The colors of the movie are vibrant and rich and mange to reproduce even the most subtle hues and shades. With deep black levels and a general contrast fall-off that seems to be a tad finer in delineation than on the DVD, one is simply mesmerized by the films grandeur. However, this sort of added detail also has its drawbacks and I found that certain special effects and digital matte paintings stood out a bit more than they did on the DVD version, but that may just be me being overly aware of it and virtually staring at the screen trying to overanalyze the picture.
This HD-DVD version of "The Last Samurai" contains a 5.1 channel Dolby Digital Plus audio track in English and French as well as a Spanish Dolby Stereo track. As previously, evaluating the full capabilities of the audio tracks proves a bit problematic and we had to route the audio through the player's analog outputs. The result is a very good, transparent sound image but I am not sure how representative any discussion of it would be in terms of real audio imaging once full compatible equipment becomes available. Still ,the track is engaging and active, just as you would expect.
The release is coming with all the great bonus materials that were part of the DVD Special Edition. Encoded in the standard 480i format, the features look good but once again stress the difference between a high definition transfer and a standard presentation. While the player does an admirable job up-converting the material, it just isn't quite the same.
The extras include the commentary track by director Edward Zwick that is very informative and gives the viewer a much deeper understand and appreciating for the film. Zwick addresses many issues of the actual shoot of the film as well as his cast members.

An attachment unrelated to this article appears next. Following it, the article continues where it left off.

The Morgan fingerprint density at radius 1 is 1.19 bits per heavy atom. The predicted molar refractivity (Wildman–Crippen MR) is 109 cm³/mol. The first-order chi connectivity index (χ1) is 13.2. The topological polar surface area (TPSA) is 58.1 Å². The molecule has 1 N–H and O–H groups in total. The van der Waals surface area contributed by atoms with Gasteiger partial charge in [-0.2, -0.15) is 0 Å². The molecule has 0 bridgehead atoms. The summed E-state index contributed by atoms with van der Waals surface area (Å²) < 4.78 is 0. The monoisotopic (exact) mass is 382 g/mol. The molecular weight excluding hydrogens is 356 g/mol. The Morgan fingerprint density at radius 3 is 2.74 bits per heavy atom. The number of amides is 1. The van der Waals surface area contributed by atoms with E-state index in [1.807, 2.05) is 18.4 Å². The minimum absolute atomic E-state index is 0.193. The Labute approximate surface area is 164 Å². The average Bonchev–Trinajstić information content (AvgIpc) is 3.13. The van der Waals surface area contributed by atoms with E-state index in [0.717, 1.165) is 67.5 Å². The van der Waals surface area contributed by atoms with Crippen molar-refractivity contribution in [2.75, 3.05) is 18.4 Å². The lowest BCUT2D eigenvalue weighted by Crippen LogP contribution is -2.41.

There are large number of featurettes on the release, filled with interviews and behind the scenes footage. All of it is interesting and offers a wealth of information as well as insight into the process that goes into the making of a film on such a scale. Further we learn about the historic elements as well in featurettes that cover, for example, the weaponry of the period depicted and how these weapons were reproduced for the production. There really is a lot of material on this disc – after all, it filled an entire second disc in the DVD version – though it may appear a bit repetitive after a while.
Also included in the History Channel Documentary "History vs. Hollywood," that tries to separate fact from fiction in the film. It leans very heavily on footage from the movie so again, it may feel a bit repetitive. Still it does an respectable job in discussing the historic background of the film in a bit more detail and puts things in perspective.
Then there is footage form the Japanese Premiere of the movie and the film's theatrical trailer.
"The Last Samurai" is a great movie that takes you in with its sweeping visuals and its dynamic story. While it may have looked great on DVD ,wait until you see this high definition version. Looking more like a film than home video, this release is great entry to kick of the high definition format and will make you want to see more.